Intel and Microsoft have formally allied themselves with Toshiba's HD DVD next-generation optical disc format. Both will become members of the HD DVD Promotion Group, the pair said yesterday.
Both firms' support for the format centres on its greater suitability for PCs than HD DVD's rival, the Sony-backed Blu-ray Disc (BD) represents.
Interestingly, they do refer to BD, claiming it has a lower capacity than HD DVD: 30GB for a dual-layer HD DVD to 25GB for a BD. Neither mention that's the single-layer BD capacity, or that the dual-layer version offers 50GB of storage. Many of the HD DVD format's other strengths also apply to BD.
Not that either company comes to the debate with disinterest. Microsoft's Xbox 360 will go up against Sony's BD-equipped PlayStation 3, and while the 360 will initially ship with a regular DVD drive, Microsoft has indicated it will upgrade to a next-generation format at some point in the future - once there's sufficient content out there, presumably. Microsoft will clearly now turn to HD DVD, and given its close ties with Toshiba, we can well envision the Japanese CE giant bending over backwards to supply its partner with HD DVD drives for the 360.
And Intel? Well, Intel wants all our living rooms to contain PCs disguised as consumer electronics kit, for which it has launched its Viiv initiative. Maybe Viiv ought to be OS agnostic, but it's promoting Windows Media Center Edition straight down the line, and if MS is going to back HD DVD, Intel probably feels it has to too.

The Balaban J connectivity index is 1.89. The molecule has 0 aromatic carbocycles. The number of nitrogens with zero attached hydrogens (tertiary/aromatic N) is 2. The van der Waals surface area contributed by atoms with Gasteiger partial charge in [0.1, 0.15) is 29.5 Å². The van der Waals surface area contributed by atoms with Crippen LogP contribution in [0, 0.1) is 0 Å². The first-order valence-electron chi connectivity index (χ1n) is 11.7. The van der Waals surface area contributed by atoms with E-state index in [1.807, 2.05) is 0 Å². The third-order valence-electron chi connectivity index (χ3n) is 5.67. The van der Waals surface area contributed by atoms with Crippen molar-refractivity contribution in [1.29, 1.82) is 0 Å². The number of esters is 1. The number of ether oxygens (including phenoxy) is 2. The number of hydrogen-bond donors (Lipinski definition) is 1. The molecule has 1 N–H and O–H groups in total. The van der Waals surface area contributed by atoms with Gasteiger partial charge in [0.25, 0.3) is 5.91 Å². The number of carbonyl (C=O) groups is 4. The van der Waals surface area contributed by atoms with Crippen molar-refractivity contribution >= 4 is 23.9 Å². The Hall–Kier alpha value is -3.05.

It also said it likes the way HD DVD incorporates the ability to allow consumers to copy discs for personal use, ie. to a Media Center's hard drive, and then to beamed around the house via wireless networks to Media Center Extenders. "HD DVD discs also will allow copies of the movie to be played on portable devices," said Intel. Assuming, of course, content providers set the appropriate flag.
Intel's business is predicated on promoting the PC more generally, and it reckons HD DVD will be better suited to notebook usage, thanks to its greater suitability for incorporation into slimline drive form-factors.
For all this, Microsoft and Intel allow themselves a get-out clause, presumably to give them room to back BD if it looks like winning the almost inevitable format war. "Although the companies have determined that HD DVD is the only viable solution at this time, each remains committed to working toward one format that meets consumer and industry requirements," they said. ®